Small cell lung cancer (SCLC):  A fast-growing cancer that forms in tissues of the lung and can spread to other parts of the body. Named "small" for how the cancer cells look under a microscope.

Spirometer:  An apparatus for measuring the movement of air into and out of the lungs.

Sputum cytology:  Examination under a microscope of cells found in sputum brought up from the lungs by coughing. The test checks for abnormal cells, such as lung cancer cells.

Squamous cell carcinoma:  A type of non-small cell lung cancer that usually starts near a central bronchus. It begins in squamous cells, which are thin, flat cells that look like fish scales.

Stereotactic body radiation therapy (SBRT):  A type of external radiation therapy that uses special equipment to position a patient and precisely deliver extremely high doses of radiation to the tumor while decreasing the dose to healthy tissue nearby. Instead of giving small doses of radiation each day for several weeks, SBRT can be given in two to five treatments.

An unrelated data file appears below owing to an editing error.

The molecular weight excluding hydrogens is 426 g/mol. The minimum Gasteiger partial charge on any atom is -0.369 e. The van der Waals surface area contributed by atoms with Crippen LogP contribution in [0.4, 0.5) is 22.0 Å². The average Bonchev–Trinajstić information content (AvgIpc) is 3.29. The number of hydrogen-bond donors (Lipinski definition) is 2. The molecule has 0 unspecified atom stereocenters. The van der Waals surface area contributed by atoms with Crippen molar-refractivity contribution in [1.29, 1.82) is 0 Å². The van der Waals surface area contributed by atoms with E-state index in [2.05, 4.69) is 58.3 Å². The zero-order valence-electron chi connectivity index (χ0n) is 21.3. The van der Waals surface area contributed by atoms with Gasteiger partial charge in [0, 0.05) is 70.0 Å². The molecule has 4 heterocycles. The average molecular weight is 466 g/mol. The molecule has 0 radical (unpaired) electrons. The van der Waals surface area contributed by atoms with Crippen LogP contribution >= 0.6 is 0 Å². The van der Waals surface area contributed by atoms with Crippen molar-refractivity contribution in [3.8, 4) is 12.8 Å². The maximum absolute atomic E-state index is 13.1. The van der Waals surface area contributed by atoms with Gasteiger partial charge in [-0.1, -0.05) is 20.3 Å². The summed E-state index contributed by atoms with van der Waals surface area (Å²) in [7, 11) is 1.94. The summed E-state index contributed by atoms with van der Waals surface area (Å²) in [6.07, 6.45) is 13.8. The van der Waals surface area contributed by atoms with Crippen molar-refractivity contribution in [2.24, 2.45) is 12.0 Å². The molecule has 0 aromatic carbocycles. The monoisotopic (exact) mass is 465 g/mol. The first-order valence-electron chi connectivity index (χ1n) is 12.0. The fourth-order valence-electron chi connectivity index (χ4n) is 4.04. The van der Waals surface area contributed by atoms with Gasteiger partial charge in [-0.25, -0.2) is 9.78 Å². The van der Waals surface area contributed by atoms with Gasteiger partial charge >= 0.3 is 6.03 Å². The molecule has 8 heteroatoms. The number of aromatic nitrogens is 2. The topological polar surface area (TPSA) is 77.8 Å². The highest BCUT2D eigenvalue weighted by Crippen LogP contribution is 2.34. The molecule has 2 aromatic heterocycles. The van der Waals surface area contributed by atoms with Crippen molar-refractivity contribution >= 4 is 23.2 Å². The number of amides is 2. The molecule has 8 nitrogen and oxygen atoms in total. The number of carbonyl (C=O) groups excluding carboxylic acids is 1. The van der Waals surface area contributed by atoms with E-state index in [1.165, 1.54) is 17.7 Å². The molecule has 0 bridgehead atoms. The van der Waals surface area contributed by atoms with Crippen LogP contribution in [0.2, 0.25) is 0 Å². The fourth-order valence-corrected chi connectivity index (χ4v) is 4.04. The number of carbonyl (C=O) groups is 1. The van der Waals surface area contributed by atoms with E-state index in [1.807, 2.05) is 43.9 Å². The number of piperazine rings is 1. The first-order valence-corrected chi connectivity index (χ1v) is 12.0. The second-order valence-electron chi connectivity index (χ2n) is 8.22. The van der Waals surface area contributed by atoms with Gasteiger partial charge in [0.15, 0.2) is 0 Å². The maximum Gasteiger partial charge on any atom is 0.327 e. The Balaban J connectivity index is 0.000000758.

Sterotactic radiosurgery (SRS):  A type of stereotactic body radiation therapy that is given in a single large dose of radiation to a tumor.

Support group:  A group of individuals sharing similar experiences providing help such as listening, storytelling and resources.


Targeted cancer therapies:  A type of treatment that uses drugs to attack specific types of cancer cells with less harm to normal cells. Some targeted therapies block the action of certain enzymes, proteins or other molecules involved in the growth and spread of cancer cells.